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Using the Absolute Superlative in Spanish

written by: Eric W. Vogt • edited by: Rebecca Scudder • updated: 8/2/2012

If someone or something is so good, bad or exhibits any quality in the "-nth" degree such that no comparison would really be worth it or valid, you need the absolute superlative. This lesson tells how to form it, contrasts it with the other forms and gives examples.

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    When Someone or Something is "Beyond Compare"

    If you've studied the types of comparisons in the other articles in this channel, you've seen how to build from a simple attribution or description to a superlative. Here are four new sentences that show just how to progress from the positive degree to the comparative to the superlative:

    Mi hermana es inteligente. My sister is smart.

    Mi hermana es más inteligente que nuestra vecina. My sister is smarter than our neighbor.

    Nuestra tía es la más inteligente de las tres. Our aunt is the smartest of the three.

    But what if Einstein moved in down the street? There wouldn't be much point in having IQ tests, most likely. English does not have any non-colloquial or slangy ways of dealing with this, other than the rather dry adverbial expressions such as "extremely smart" or saying that "Einstein is incomparably smart."

    The interesting thing about the history of Spanish in this regard is that prior to the 15th century, Spanish didn't have any way of doing this either. For some reason, the absolute superlative which had existed in Latin, it's mother tongue, had been forgotten. But the Italians had not forgotten it, so to speak, as their language developed out of Latin. When Italian poetry began to become popular in the 1400s -- changing Spanish poetry forever -- it introduced the form that even English speakers sometimes use and certainly recognize: the suffix forms of -ísimo, -ísima, -ísimos and -ísimas. These suffixes are attached to the adjective forms used for simple attributions or descriptions. This means that the superlatives of the irregular comparatives revert to their simple, non-comparative forms. Mejor, meaning better (or best when forming the superlative), reverts to bueno; peor (worse or worst) reverts to mal -- to form the absolute superlative.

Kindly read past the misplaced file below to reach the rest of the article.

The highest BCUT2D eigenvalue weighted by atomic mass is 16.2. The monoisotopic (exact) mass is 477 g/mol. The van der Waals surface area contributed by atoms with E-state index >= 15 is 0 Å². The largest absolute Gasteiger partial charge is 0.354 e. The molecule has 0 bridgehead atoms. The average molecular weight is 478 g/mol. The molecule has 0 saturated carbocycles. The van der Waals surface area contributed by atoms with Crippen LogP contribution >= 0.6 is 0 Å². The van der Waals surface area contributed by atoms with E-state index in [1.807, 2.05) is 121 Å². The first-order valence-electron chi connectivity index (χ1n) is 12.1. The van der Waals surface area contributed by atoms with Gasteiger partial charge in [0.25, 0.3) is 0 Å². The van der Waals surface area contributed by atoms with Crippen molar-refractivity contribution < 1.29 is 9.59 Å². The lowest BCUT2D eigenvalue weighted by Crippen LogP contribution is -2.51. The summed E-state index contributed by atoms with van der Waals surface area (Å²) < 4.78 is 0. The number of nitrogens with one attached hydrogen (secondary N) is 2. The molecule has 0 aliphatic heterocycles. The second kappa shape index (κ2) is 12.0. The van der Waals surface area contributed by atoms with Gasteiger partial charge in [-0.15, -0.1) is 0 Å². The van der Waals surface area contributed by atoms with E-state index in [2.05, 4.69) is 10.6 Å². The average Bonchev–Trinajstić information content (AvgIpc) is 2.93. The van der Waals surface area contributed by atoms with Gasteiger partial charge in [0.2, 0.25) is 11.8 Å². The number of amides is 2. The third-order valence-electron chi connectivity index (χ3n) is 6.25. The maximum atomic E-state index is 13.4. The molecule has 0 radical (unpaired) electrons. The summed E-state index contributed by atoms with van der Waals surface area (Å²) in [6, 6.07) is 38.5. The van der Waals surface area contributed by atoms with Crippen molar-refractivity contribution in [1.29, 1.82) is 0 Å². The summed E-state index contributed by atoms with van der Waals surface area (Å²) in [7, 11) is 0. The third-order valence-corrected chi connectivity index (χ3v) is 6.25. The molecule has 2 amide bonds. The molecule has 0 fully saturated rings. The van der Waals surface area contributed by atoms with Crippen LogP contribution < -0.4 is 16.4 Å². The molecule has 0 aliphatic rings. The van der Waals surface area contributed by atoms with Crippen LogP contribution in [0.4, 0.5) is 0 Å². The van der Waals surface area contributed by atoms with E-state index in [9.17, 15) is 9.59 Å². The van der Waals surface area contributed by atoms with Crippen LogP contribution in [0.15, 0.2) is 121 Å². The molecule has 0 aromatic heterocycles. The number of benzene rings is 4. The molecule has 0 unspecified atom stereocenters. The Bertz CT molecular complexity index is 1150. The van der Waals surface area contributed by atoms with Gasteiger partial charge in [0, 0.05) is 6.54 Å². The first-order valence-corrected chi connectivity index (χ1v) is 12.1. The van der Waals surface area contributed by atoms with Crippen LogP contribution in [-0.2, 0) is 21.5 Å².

Structurally, sentences using the absolute superlative are like the sentences expressing simple attribution -- because they are simply adjectives. Watch for gender and number agreement. English often resorts to slang for such expressions:

    Estas pizzas son grandísimas. These pizzas are humongous.

    La sopa está calientísima. The soup is hot as can be.

    Ese jugador es altísimo. That player is way tall.

    Esta sortija es carísima. This ring is outrageously expensive.

    The absolute superlative is as playful in Spanish as the corresponding English forms are. It's easy to form, but don't over use it or you'll come across like a teenager! Of course, if you are one... go for it.

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